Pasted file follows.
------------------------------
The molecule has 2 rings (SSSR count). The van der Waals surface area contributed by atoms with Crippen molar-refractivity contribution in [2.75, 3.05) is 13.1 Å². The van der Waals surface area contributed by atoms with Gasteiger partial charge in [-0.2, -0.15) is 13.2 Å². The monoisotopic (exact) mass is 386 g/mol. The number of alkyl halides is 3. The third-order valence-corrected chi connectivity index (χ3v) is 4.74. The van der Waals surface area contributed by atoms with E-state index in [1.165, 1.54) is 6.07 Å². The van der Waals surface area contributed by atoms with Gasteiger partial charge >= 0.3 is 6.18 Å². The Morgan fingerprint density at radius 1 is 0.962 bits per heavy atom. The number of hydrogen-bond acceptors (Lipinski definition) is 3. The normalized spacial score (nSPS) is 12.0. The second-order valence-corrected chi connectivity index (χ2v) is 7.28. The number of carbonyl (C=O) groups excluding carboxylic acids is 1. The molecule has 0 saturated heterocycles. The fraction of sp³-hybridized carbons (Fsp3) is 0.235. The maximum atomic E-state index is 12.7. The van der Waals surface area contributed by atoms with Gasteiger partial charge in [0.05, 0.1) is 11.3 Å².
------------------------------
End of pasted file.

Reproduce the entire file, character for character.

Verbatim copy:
The molecule has 2 rings (SSSR count). The van der Waals surface area contributed by atoms with Crippen molar-refractivity contribution in [2.75, 3.05) is 13.1 Å². The van der Waals surface area contributed by atoms with Gasteiger partial charge in [-0.2, -0.15) is 13.2 Å². The monoisotopic (exact) mass is 386 g/mol. The number of alkyl halides is 3. The third-order valence-corrected chi connectivity index (χ3v) is 4.74. The van der Waals surface area contributed by atoms with E-state index in [1.165, 1.54) is 6.07 Å². The van der Waals surface area contributed by atoms with Gasteiger partial charge >= 0.3 is 6.18 Å². The Morgan fingerprint density at radius 1 is 0.962 bits per heavy atom. The number of hydrogen-bond acceptors (Lipinski definition) is 3. The normalized spacial score (nSPS) is 12.0. The second-order valence-corrected chi connectivity index (χ2v) is 7.28. The number of carbonyl (C=O) groups excluding carboxylic acids is 1. The molecule has 0 saturated heterocycles. The fraction of sp³-hybridized carbons (Fsp3) is 0.235. The maximum atomic E-state index is 12.7. The van der Waals surface area contributed by atoms with Gasteiger partial charge in [0.05, 0.1) is 11.3 Å².